Walmart earns $400 billion each year by serving over 100 million customers every week in 4,500 retail locations (covering a land-area that is greater than Manhattan) with products from over 100,000 suppliers. A big part of its success lies in what it chooses not to do as a company. It has a focused strategy. But another major success factor is the way in which Walmart’s organisation structure aligns people and processes behind its massive product delivery system. It has over two million unique, individual employees working in a streamlined way to add value to its customers.
Our recent research shows that most organisations have evolved to be too complex. This prevents people in these companies from focusing on the most important things, performing key activities efficiently or making important decisions fast enough. Costly complexity resulting from organisational design problems is one of the key areas that constrain the performance of firms of all sizes and across all industry sectors.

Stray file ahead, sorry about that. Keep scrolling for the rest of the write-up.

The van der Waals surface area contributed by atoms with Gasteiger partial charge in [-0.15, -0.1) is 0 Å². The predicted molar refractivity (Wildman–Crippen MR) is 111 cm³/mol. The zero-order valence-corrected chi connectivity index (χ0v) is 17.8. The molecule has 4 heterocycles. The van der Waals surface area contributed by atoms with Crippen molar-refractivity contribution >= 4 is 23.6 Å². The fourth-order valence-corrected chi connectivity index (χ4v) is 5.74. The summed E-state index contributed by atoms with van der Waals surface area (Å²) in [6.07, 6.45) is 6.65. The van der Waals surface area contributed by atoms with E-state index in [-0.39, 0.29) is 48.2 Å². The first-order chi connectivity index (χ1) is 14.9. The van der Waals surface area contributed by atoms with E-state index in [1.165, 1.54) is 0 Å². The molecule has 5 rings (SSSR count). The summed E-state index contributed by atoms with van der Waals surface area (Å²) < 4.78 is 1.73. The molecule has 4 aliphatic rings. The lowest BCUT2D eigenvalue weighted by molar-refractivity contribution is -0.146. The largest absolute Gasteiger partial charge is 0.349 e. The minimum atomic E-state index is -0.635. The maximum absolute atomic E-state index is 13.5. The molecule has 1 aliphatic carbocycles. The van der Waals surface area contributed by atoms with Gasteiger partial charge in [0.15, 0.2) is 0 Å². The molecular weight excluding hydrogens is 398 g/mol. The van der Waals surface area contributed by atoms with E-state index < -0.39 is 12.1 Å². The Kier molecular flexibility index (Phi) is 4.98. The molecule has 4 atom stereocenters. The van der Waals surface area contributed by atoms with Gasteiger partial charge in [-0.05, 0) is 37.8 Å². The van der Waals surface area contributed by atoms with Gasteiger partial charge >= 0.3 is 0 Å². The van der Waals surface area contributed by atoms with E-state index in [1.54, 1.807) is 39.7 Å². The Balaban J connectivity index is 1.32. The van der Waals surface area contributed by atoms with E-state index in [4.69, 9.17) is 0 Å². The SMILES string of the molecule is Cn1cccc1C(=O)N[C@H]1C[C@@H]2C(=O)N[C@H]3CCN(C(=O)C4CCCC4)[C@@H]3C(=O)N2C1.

Organisation design (OD) refers to how a business is organised and structured to deploy people and resources to add value to customers. It includes the structural divisions, such as business units or functions (sales, manufacturing, finance etc.), the relationships between them and the way that decision-making is organised. Firms organised around product groups or global regions, or as matrix or network structures, all suffer from the same challenge: how to avoid the kind of ‘corporate treacle’ which slows down or prevents, rather than facilitates, value-adding activities.